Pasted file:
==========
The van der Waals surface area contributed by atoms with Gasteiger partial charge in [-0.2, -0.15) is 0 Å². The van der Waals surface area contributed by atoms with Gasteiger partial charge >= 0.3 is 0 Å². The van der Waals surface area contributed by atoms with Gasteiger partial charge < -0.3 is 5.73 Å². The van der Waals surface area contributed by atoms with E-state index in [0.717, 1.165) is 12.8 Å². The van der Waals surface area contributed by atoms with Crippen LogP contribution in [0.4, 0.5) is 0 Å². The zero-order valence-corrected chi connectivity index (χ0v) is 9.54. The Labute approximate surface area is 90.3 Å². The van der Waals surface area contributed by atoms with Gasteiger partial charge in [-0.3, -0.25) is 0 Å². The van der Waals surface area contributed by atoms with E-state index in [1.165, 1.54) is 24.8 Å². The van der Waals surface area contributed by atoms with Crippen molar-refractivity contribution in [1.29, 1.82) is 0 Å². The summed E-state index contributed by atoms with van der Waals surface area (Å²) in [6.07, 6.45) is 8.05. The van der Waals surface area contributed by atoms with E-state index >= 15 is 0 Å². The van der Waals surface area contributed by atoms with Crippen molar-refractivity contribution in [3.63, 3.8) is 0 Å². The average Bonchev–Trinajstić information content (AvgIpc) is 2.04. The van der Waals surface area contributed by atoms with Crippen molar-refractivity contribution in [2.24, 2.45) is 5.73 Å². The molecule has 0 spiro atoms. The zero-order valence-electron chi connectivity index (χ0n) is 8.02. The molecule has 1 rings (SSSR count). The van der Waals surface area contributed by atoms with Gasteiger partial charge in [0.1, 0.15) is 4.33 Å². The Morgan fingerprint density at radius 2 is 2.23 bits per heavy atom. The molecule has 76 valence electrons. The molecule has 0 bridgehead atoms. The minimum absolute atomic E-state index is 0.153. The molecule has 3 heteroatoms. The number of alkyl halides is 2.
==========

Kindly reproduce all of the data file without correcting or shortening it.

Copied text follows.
The van der Waals surface area contributed by atoms with Gasteiger partial charge in [-0.2, -0.15) is 0 Å². The van der Waals surface area contributed by atoms with Gasteiger partial charge >= 0.3 is 0 Å². The van der Waals surface area contributed by atoms with Gasteiger partial charge < -0.3 is 5.73 Å². The van der Waals surface area contributed by atoms with E-state index in [0.717, 1.165) is 12.8 Å². The van der Waals surface area contributed by atoms with Crippen LogP contribution in [0.4, 0.5) is 0 Å². The zero-order valence-corrected chi connectivity index (χ0v) is 9.54. The Labute approximate surface area is 90.3 Å². The van der Waals surface area contributed by atoms with Gasteiger partial charge in [-0.3, -0.25) is 0 Å². The van der Waals surface area contributed by atoms with E-state index in [1.165, 1.54) is 24.8 Å². The van der Waals surface area contributed by atoms with Crippen molar-refractivity contribution in [1.29, 1.82) is 0 Å². The summed E-state index contributed by atoms with van der Waals surface area (Å²) in [6.07, 6.45) is 8.05. The van der Waals surface area contributed by atoms with E-state index >= 15 is 0 Å². The van der Waals surface area contributed by atoms with Crippen molar-refractivity contribution in [3.63, 3.8) is 0 Å². The average Bonchev–Trinajstić information content (AvgIpc) is 2.04. The van der Waals surface area contributed by atoms with Crippen molar-refractivity contribution in [2.24, 2.45) is 5.73 Å². The molecule has 0 spiro atoms. The zero-order valence-electron chi connectivity index (χ0n) is 8.02. The molecule has 1 rings (SSSR count). The van der Waals surface area contributed by atoms with Gasteiger partial charge in [0.1, 0.15) is 4.33 Å². The Morgan fingerprint density at radius 2 is 2.23 bits per heavy atom. The molecule has 76 valence electrons. The molecule has 0 bridgehead atoms. The minimum absolute atomic E-state index is 0.153. The molecule has 3 heteroatoms. The number of alkyl halides is 2.